The Royal Tenenbaums made it into the Criterion Collection?!?!
Wes Anderson's quirky The Royal Tenenbaums is a study in fussy, geometrical postmodernism. Films like this - self-knowingly trendy and almost terminally ironic - can be cold. They can keep you at a distance. Yet just in those moments when we had had enough of the twee gimmicks (Alec Baldwin as narrator! archaic early 1980s fashions! yet another "colorful, extraneous detail"!) and being kept at arm's length, The Royal Tenenbaums finally turned around and delivered some good ol' fashioned sticky sweet, microwave-hot mush.
And we at the PPCC are very, very big fans of mush.
With all the mushy mushiness of a Lifetime Original Movie, The Royal Tenenbaums is about an estranged family's rapprochement. The eventual emotional reunion is just as sugary sweet as can be found in a more pop mainstream movie, despite the intentionally indie, stiff-upper-lip, "too cool to emote" aesthetic the film goes to great pains to maintain.
Gene Hackman as Royal Tenenbaum, the family's loose cannon patriarch.
But more about the Tenenbaums themselves: a "family of geniuses", they are two parents - the scattered, quasi-Dionysian good ol' boy Royal Tenenbaum (a wonderful Gene Hackman) and the driven, anchor-like Etheline (Anjelica Houston) - and three children. The eldest son, Chas (Ben Stiller, as an adult), seems to have inherited his mother's single-mindedness: he becomes a business tycoon in his tweens. "I used to be a homeowner myself," Papa Tenenbaum reminisces in one scene, "Until our son expropriated it from me." The middle daughter, Margot (Gwyneth Paltrow), has a hard, frosty exterior: constantly having been reminded of being adopted as a child, she lives inside a shell of privacy as an adult. For example, no one in the family knows she's been smoking for almost twenty years. The youngest son, Richie (Luke Wilson), is a sensitive artist-tennis star who harbors a life-long crush on his adopted elder sister. Rounding out the cast of characters are Etheline's newest suitor, Henry Sherman (Danny Glover, who is black in case you forgot... but don't worry, the film will be more than happy to remind you over and over again), the envious neighborhood childhood friend, Eli (Owen Wilson, brother of Luke), Margot's hyper-intellectual husband (an underused Bill Murray) and his trailing behavioral experiment (Stephen Lea Sheppard), and the family's Indian servant, Pagoda (Kumar Pallana).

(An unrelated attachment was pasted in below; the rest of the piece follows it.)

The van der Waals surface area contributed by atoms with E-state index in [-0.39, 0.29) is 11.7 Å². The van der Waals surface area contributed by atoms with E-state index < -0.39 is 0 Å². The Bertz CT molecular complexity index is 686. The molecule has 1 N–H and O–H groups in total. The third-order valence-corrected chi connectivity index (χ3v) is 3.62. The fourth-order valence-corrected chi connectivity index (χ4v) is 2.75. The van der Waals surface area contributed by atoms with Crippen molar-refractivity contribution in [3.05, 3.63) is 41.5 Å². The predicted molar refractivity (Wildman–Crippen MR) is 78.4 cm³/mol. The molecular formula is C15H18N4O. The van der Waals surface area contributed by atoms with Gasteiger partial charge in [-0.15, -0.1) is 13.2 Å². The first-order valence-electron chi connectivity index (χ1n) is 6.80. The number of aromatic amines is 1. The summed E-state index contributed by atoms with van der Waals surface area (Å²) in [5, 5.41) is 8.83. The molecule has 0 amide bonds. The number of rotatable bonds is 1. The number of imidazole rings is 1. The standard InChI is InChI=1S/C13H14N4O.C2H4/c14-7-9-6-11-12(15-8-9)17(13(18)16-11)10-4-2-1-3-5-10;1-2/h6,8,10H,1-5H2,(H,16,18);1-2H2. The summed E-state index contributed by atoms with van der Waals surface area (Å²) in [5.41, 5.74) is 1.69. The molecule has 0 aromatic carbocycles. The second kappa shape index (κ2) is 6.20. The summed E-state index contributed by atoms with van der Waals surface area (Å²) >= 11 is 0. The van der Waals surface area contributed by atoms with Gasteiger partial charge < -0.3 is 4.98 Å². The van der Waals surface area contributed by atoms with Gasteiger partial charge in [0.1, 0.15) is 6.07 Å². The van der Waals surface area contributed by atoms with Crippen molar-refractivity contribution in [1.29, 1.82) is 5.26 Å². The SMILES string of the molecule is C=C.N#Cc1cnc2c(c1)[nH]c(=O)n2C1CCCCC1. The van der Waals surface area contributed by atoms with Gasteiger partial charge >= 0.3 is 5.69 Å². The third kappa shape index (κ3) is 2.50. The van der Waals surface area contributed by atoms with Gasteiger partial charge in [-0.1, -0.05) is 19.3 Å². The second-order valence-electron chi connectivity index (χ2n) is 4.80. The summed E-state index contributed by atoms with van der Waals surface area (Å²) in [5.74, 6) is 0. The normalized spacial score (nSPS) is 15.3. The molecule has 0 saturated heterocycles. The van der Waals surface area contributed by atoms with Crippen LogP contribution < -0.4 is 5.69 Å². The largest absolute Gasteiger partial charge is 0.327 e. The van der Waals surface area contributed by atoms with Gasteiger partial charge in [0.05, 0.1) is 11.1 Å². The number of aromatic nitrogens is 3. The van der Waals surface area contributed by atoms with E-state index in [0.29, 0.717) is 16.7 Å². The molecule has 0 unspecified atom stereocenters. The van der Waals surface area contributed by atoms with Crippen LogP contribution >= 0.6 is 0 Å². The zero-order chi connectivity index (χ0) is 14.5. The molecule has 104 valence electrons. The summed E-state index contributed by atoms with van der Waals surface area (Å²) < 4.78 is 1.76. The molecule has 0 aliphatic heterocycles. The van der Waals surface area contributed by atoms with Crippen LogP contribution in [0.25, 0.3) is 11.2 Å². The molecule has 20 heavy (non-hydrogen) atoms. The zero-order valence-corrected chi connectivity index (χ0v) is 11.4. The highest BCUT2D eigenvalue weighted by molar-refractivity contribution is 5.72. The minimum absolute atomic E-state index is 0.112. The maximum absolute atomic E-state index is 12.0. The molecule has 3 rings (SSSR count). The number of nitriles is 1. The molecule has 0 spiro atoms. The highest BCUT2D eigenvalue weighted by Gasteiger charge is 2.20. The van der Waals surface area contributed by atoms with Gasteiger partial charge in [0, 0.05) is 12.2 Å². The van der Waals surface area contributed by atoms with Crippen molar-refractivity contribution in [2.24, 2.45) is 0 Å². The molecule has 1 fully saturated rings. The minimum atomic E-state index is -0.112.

One thing Wes Anderson has been criticized of, especially since Darjeeling Limited, is his latent racism. We haven't seen Darjeeling Limited, so we can't judge that film in particular. But there were a few cringe-worthy moments in The Royal Tenenbaums which reduced non-white characters to silly and unfunny stereotypes: Royal confronting Henry in "jive", or describing him as "big and black", or Pagoda's thick Apu accent and the fact that he trails Royal around like a loyal, um, well, servant! (And Pagoda's room: all decked out in Orientalist trinkets, complete with colonial era depictions of elephants on walls and gently-playing sitar music in the background.)
It all looks very "trendy" and is supposed to be funny in that usual twee, hyper-ironic "stuff that white people like" (tangentially, a website we, uh, don't like at all) way. "But hipsters are supposed to be sensitive and cultural!" you may say. Indeed, we don't think this film intentionally trivializes or caricatures Indians and blacks. It just seems to exploit stereotypes for some cheap laughs. It also seems to think that the non-white characters have no interesting independent stories to tell either - they appear only to exoticize the trimmings of the white people's center-stage angst.
Owen Wilson does his usual lovably dopey thing.